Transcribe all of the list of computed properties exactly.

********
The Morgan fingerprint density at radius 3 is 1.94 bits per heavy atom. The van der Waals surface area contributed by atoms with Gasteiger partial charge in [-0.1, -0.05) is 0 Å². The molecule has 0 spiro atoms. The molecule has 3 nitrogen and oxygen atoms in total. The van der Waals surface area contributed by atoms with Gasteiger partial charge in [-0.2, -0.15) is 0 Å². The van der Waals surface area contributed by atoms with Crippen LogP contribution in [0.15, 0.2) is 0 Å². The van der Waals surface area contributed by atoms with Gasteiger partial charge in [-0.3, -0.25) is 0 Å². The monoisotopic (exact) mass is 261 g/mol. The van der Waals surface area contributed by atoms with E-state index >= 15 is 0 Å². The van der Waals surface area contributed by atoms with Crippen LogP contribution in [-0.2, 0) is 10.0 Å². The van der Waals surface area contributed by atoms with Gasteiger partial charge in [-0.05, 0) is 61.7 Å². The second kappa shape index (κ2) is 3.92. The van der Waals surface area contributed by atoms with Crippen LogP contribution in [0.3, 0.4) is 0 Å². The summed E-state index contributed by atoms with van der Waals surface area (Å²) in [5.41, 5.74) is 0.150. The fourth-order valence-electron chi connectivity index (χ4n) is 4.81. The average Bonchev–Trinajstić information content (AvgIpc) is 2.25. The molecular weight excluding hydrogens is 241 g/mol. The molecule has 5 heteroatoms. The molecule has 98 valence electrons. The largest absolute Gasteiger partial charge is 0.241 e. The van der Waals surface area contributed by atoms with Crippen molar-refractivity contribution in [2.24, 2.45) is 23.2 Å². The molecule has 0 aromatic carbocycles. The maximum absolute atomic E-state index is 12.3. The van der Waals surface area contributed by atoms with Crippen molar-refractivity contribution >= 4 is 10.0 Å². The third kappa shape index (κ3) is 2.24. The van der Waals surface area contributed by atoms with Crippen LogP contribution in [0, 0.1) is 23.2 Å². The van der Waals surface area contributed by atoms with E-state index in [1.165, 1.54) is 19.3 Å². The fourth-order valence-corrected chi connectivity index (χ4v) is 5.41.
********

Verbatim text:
The Morgan fingerprint density at radius 3 is 1.94 bits per heavy atom. The van der Waals surface area contributed by atoms with Gasteiger partial charge in [-0.1, -0.05) is 0 Å². The molecule has 0 spiro atoms. The molecule has 3 nitrogen and oxygen atoms in total. The van der Waals surface area contributed by atoms with Gasteiger partial charge in [-0.2, -0.15) is 0 Å². The van der Waals surface area contributed by atoms with Crippen LogP contribution in [0.15, 0.2) is 0 Å². The van der Waals surface area contributed by atoms with Gasteiger partial charge in [-0.3, -0.25) is 0 Å². The monoisotopic (exact) mass is 261 g/mol. The van der Waals surface area contributed by atoms with E-state index >= 15 is 0 Å². The van der Waals surface area contributed by atoms with Crippen LogP contribution in [-0.2, 0) is 10.0 Å². The van der Waals surface area contributed by atoms with Gasteiger partial charge in [-0.05, 0) is 61.7 Å². The second kappa shape index (κ2) is 3.92. The van der Waals surface area contributed by atoms with Crippen LogP contribution in [0.3, 0.4) is 0 Å². The summed E-state index contributed by atoms with van der Waals surface area (Å²) in [5.41, 5.74) is 0.150. The fourth-order valence-electron chi connectivity index (χ4n) is 4.81. The average Bonchev–Trinajstić information content (AvgIpc) is 2.25. The molecular weight excluding hydrogens is 241 g/mol. The molecule has 5 heteroatoms. The molecule has 98 valence electrons. The largest absolute Gasteiger partial charge is 0.241 e. The van der Waals surface area contributed by atoms with Crippen molar-refractivity contribution in [2.24, 2.45) is 23.2 Å². The molecule has 0 aromatic carbocycles. The maximum absolute atomic E-state index is 12.3. The van der Waals surface area contributed by atoms with Crippen molar-refractivity contribution >= 4 is 10.0 Å². The third kappa shape index (κ3) is 2.24. The van der Waals surface area contributed by atoms with Crippen LogP contribution in [0, 0.1) is 23.2 Å². The van der Waals surface area contributed by atoms with E-state index in [1.165, 1.54) is 19.3 Å². The fourth-order valence-corrected chi connectivity index (χ4v) is 5.41.